At this age, adolescents should be able to distinguish (in addition to the aforementioned), the different sources of income and wealth and their possible interconnection with their future quality of life. They should be able to keep simple personal financial records and define short- and long-term financial goals. Moreover, they should understand the different characteristics of the financial services they can use and be aware of the existence of credit rating agencies for financial products such as shares, bonds, mutual funds, etc. as well as assessing the economies and debts of various states. In addition, they should be aware of the existence of credit ratings of the state in which they reside, as well as their impact on the cost of borrowing for the citizens (country risk). Teenagers should be able to use basic financial information to assess risk and return at local, national and global levels. They should also understand the concept of innovation and entrepreneurship, and in particular the advantages and disadvantages of fundraising and business ventures. Finally, they need to know about insurance policies and understand the key features of such contracts.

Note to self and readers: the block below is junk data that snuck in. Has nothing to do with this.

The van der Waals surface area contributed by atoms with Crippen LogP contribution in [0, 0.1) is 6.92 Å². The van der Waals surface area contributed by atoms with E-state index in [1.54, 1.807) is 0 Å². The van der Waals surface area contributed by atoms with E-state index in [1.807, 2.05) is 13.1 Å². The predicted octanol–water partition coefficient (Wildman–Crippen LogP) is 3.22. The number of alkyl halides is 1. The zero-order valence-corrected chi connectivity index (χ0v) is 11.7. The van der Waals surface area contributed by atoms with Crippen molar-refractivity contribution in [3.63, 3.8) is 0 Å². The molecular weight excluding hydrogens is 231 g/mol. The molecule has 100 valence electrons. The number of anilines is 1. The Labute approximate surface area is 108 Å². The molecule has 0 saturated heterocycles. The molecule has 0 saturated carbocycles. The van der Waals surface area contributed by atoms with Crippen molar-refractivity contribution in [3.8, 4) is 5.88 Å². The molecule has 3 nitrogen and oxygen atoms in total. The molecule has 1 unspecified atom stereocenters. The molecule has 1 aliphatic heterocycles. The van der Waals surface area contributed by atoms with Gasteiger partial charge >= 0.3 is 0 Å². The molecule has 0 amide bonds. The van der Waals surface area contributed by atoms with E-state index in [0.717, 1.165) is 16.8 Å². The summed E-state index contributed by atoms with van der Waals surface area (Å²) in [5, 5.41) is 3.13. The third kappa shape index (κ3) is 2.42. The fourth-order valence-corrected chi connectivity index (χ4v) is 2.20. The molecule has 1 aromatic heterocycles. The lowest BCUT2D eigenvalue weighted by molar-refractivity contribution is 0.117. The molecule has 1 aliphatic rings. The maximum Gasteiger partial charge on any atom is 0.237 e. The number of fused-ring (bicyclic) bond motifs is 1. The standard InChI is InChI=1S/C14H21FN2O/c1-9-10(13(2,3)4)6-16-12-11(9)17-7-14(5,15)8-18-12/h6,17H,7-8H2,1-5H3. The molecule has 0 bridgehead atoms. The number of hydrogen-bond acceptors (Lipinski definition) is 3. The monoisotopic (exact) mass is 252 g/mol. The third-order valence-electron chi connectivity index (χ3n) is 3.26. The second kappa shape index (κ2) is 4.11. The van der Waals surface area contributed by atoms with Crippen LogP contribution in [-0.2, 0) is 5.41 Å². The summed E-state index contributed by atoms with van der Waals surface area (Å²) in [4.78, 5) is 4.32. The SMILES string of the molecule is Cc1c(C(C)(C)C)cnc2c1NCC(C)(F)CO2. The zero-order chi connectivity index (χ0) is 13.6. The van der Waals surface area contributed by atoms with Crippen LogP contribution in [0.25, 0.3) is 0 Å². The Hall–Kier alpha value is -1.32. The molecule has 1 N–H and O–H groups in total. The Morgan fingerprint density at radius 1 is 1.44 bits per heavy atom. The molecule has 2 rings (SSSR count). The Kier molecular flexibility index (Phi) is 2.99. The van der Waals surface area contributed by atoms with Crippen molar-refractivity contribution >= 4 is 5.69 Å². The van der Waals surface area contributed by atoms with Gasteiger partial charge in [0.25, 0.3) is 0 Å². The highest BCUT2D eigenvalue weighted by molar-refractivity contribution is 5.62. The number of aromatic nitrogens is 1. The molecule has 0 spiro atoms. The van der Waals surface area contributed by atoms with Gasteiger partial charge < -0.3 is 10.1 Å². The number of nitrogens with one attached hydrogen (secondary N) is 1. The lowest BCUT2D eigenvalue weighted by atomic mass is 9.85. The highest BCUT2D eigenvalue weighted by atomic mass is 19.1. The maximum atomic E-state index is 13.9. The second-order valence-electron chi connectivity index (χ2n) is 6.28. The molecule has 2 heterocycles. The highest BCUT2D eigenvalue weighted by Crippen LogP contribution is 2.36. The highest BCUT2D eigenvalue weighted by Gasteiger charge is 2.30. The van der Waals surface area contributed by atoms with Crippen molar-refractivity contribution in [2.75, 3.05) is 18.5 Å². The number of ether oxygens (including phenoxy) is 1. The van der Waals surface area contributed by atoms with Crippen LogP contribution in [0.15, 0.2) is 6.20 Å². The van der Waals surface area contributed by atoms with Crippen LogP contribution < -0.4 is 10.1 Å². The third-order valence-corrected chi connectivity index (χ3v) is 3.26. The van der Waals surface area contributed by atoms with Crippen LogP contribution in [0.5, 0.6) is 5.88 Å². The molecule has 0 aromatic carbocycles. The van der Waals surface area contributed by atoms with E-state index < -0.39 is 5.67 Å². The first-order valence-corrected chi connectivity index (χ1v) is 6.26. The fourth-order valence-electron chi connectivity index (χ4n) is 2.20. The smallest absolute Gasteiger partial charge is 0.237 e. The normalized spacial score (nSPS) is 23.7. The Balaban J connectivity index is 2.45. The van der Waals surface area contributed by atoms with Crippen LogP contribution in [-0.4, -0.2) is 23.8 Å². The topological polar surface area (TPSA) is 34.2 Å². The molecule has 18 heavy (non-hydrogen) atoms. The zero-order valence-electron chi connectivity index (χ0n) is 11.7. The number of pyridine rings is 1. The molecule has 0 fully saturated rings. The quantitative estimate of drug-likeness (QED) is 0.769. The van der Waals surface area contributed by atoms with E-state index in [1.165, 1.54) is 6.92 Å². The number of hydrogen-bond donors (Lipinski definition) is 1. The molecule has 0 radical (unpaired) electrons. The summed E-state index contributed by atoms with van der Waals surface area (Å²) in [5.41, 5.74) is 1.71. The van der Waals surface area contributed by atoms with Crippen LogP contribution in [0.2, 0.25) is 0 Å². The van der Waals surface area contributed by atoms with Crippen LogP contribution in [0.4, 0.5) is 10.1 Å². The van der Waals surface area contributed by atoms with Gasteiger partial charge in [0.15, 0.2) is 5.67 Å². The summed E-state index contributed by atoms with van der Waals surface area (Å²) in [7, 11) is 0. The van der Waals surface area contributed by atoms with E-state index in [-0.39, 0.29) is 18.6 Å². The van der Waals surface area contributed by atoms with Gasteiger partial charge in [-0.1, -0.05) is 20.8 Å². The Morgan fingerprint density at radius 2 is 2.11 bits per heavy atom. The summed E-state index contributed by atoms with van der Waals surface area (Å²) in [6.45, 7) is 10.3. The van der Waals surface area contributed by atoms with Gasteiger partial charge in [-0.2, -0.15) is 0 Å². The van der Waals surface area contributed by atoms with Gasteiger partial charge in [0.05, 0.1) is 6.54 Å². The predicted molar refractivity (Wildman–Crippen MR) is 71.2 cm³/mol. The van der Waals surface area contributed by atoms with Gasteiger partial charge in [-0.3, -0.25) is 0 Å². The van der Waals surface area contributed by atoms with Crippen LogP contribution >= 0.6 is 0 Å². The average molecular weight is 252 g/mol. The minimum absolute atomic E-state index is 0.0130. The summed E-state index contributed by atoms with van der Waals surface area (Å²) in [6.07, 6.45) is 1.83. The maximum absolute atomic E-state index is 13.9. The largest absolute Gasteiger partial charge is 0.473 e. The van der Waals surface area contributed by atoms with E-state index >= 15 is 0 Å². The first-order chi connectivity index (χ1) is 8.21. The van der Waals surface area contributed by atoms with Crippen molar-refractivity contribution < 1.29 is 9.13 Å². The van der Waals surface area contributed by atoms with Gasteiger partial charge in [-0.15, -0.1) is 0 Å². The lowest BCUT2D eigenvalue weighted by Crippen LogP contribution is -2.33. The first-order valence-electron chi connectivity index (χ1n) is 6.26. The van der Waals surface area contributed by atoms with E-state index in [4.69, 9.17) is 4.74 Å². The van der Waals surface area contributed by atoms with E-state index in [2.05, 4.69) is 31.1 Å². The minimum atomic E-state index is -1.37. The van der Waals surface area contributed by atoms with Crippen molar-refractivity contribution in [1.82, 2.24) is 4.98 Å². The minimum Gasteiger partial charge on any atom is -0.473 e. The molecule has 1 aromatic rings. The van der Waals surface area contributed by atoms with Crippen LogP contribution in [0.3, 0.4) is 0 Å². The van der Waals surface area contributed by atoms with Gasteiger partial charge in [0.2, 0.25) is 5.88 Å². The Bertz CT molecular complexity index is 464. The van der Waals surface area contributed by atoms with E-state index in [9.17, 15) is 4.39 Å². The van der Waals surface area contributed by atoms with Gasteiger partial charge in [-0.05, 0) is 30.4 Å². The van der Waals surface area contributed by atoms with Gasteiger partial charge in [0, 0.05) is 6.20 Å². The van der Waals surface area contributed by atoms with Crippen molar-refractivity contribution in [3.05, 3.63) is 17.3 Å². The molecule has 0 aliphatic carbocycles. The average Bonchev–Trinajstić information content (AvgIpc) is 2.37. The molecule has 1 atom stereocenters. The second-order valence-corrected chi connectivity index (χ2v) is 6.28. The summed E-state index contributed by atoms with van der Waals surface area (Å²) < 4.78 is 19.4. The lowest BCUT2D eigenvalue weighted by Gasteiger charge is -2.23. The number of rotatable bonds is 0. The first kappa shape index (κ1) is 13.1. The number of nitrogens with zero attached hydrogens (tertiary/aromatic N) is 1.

In more detail, teenagers should be able to:

  • Know what inflation is and what its consequences on their purchasing power are.
  • Make a realistic assessment of their future income based on their potential occupation.
  • Keep their personal documents (in paper or digital form) without help and on their own initiative.
  • Have their own bank account and check their bank balances.
  • Check whether the transactions they have made are correct.
  • Understand the potential risks when making purchases or payments using debit cards or online banking.
  • Check the security and reliability of the online shops they use.
  • Know the factors that shape the wage levels.
  • Recognize their inclinations, abilities and skills.
  • Sense the challenges of the future, through a proper career orientation and set wisely their professional goals.
  • If employed, learn about labour law legislation that governs this age group.
  • Keep track of their revenue and expenditure.
  • Know their potential assets and debts.
  • Count how much they have to spend and how much they can spend for a given period.